Police Raid on Illegal Sports Betting Operation Further Demonstrates Need for Passage of Bill C290
Debate Continues on Bill C290 as Senate Returns February 5
TORONTO, Feb. 5, 2013 /CNW/ – Last night’s raid by the Combined Forces
Special Enforcement Unit on a private Super Bowl party in York Region
highlights one more time why the Senate of Canada needs to take action
and pass Bill C290 to permit legal single event sports wagering
opportunities for Canadians.
“What we now have learned is that this party was just one part of a
sophisticated organized crime operation taking millions of dollars in
sports wagers, the proceeds of which are used to fund other illegal
operations of organized crime” said Bill Rutsey, CEO of the Canadian
Right now Canadians have no legal option to place wagers on single
sporting events. It is estimated that over $10 Billion annually is
wagered through illegal book making operations in Canada and an
additional $4 billion wagered through offshore online sports wagering
Bill C290 was introduced as private members bill in November 2011 and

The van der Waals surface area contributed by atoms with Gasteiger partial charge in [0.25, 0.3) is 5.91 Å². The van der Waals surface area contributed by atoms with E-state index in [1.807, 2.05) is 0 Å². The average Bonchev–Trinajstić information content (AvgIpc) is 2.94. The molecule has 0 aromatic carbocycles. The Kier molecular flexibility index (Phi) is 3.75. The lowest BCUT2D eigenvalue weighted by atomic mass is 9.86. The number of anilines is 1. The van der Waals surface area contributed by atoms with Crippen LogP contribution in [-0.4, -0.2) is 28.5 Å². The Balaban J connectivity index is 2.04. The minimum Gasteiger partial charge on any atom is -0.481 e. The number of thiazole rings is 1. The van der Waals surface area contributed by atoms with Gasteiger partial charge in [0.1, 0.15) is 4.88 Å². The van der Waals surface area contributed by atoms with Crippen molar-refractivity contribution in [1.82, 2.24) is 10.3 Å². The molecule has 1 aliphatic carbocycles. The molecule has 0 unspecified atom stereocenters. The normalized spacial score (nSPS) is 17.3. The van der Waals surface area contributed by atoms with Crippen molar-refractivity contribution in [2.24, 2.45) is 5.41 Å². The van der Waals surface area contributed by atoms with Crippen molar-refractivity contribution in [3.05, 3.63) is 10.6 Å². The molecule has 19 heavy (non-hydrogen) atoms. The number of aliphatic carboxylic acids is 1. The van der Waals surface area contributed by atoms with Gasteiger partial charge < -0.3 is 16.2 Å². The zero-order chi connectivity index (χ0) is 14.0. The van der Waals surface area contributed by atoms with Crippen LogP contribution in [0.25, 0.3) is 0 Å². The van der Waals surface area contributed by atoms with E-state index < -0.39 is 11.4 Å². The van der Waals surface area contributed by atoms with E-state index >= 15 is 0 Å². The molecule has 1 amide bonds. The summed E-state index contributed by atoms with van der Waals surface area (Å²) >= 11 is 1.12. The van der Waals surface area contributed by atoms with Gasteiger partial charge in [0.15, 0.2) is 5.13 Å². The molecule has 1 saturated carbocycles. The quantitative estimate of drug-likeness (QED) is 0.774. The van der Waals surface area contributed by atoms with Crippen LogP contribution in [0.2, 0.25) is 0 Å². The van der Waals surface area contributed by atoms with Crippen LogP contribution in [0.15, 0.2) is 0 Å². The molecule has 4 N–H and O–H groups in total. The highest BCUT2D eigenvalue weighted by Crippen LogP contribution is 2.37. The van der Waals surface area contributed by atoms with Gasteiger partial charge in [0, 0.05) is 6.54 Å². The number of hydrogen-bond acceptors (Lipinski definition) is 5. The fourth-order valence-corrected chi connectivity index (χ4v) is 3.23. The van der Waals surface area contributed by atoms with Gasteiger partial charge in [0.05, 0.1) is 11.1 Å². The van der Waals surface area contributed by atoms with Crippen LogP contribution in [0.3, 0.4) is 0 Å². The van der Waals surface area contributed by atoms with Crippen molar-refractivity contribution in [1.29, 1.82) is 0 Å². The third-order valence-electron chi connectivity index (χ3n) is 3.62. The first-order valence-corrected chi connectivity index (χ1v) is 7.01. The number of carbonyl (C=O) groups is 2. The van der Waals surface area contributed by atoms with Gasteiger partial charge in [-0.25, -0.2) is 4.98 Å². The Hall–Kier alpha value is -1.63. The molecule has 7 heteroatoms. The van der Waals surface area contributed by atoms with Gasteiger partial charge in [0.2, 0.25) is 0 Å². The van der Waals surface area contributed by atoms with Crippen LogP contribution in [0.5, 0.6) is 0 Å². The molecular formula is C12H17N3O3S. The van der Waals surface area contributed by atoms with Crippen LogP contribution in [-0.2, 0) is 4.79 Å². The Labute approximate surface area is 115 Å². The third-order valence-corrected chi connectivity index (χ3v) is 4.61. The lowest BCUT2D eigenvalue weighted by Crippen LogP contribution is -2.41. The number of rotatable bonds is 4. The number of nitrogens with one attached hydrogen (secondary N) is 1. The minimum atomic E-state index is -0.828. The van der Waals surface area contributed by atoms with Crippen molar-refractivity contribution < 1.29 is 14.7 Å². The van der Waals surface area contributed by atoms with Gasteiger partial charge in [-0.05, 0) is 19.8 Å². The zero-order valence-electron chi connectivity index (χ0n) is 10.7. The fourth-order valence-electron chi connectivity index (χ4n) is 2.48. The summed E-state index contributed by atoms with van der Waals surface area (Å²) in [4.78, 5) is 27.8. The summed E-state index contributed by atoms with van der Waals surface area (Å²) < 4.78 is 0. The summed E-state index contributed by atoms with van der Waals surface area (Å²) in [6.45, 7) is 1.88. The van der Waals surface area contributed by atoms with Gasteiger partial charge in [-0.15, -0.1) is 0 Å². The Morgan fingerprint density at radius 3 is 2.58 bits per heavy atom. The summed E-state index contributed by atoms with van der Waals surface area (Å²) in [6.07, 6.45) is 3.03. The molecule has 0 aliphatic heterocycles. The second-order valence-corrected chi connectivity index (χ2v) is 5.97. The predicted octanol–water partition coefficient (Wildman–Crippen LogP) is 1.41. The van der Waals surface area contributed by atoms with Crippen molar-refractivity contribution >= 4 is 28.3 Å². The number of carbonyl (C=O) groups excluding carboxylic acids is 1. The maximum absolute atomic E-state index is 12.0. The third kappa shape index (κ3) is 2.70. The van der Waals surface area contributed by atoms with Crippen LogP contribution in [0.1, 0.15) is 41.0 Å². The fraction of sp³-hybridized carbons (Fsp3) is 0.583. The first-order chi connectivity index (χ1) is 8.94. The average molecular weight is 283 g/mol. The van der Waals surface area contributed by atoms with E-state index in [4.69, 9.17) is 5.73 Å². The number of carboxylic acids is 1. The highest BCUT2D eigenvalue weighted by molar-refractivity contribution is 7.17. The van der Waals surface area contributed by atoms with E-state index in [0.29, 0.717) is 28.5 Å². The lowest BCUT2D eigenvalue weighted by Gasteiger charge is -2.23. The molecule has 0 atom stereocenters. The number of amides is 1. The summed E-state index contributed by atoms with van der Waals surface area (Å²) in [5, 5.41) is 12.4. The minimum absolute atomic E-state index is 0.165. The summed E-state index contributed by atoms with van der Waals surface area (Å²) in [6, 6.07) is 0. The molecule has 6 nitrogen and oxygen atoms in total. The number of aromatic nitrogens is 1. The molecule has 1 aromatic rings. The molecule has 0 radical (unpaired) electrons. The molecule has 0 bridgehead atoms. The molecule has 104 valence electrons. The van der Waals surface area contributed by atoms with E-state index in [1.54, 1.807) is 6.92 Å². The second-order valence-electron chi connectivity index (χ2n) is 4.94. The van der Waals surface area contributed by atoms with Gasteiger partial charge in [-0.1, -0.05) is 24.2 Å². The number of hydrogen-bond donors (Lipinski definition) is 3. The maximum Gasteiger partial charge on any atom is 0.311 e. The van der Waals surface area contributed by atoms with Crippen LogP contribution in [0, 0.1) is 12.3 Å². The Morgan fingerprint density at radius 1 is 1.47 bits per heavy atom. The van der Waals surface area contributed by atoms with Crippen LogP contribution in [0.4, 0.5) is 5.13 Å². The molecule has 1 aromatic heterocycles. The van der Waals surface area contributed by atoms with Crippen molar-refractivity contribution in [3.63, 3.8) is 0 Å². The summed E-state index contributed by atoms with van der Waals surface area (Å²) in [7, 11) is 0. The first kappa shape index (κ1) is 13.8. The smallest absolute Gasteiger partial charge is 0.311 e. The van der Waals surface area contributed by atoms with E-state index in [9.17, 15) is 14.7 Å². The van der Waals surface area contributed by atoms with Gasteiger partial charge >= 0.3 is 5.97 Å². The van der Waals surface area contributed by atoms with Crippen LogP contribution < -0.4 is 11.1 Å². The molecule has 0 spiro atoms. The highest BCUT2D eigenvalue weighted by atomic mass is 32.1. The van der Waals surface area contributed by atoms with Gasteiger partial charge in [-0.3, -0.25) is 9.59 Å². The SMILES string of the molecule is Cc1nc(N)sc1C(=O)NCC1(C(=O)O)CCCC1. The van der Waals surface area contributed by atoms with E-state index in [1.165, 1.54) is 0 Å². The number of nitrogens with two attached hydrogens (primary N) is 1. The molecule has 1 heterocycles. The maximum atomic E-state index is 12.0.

was passed by the House of Commons with all party support in March of
2012. Eight provincial governments support Bill C290 across Canada.
The Senate resumes third reading debate on Bill C290 on February 5. If
approved, the bill would give people a better option than turning to
illegal bookmakers or offshore operators to place bets by amending the
criminal code to permit the provinces to offer a single event wager.
The CGA points to the fact that Canada’s law regarding sports betting is
outdated and developed before the world knew what the Internet was. It
needs to be updated to offer a safer environment for Canadians who
choose to participate in sports betting.
“We are now at the stage where we can talk about lost opportunities for
communities across the country – such as economic development,
employment, and most of all, protection of players,” added Mr. Rutsey.
“Our current sports betting laws date back to the 1960s when the world
was a very different place. It should be a no-brainer to amend the
legislation to allow Canadians to place a bet without having to combine
it with additional outcomes or seek out nefarious means.”